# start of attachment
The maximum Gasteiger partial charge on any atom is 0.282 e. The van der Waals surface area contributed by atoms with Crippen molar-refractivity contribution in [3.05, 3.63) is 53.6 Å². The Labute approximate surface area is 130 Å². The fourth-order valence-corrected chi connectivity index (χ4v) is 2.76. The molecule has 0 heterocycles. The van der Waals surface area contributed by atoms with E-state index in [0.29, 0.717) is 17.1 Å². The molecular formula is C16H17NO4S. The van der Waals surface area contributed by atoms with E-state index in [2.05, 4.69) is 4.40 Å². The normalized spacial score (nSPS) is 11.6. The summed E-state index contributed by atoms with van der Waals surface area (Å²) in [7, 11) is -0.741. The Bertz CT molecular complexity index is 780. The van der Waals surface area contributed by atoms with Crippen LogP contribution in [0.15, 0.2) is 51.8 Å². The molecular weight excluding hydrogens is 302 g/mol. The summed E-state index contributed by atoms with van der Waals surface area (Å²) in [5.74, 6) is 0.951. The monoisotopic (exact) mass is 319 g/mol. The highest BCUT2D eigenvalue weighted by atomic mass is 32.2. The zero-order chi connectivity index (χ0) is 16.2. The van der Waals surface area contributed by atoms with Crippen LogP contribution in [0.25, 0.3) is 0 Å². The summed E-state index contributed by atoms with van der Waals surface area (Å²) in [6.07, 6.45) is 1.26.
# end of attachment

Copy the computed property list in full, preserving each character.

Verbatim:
The maximum Gasteiger partial charge on any atom is 0.282 e. The van der Waals surface area contributed by atoms with Crippen molar-refractivity contribution in [3.05, 3.63) is 53.6 Å². The Labute approximate surface area is 130 Å². The fourth-order valence-corrected chi connectivity index (χ4v) is 2.76. The molecule has 0 heterocycles. The van der Waals surface area contributed by atoms with E-state index in [0.29, 0.717) is 17.1 Å². The molecular formula is C16H17NO4S. The van der Waals surface area contributed by atoms with E-state index in [2.05, 4.69) is 4.40 Å². The normalized spacial score (nSPS) is 11.6. The summed E-state index contributed by atoms with van der Waals surface area (Å²) in [7, 11) is -0.741. The Bertz CT molecular complexity index is 780. The van der Waals surface area contributed by atoms with Crippen LogP contribution in [0.15, 0.2) is 51.8 Å². The molecular weight excluding hydrogens is 302 g/mol. The summed E-state index contributed by atoms with van der Waals surface area (Å²) in [5.74, 6) is 0.951. The monoisotopic (exact) mass is 319 g/mol. The highest BCUT2D eigenvalue weighted by atomic mass is 32.2. The zero-order chi connectivity index (χ0) is 16.2. The van der Waals surface area contributed by atoms with Crippen LogP contribution in [0.25, 0.3) is 0 Å². The summed E-state index contributed by atoms with van der Waals surface area (Å²) in [6.07, 6.45) is 1.26.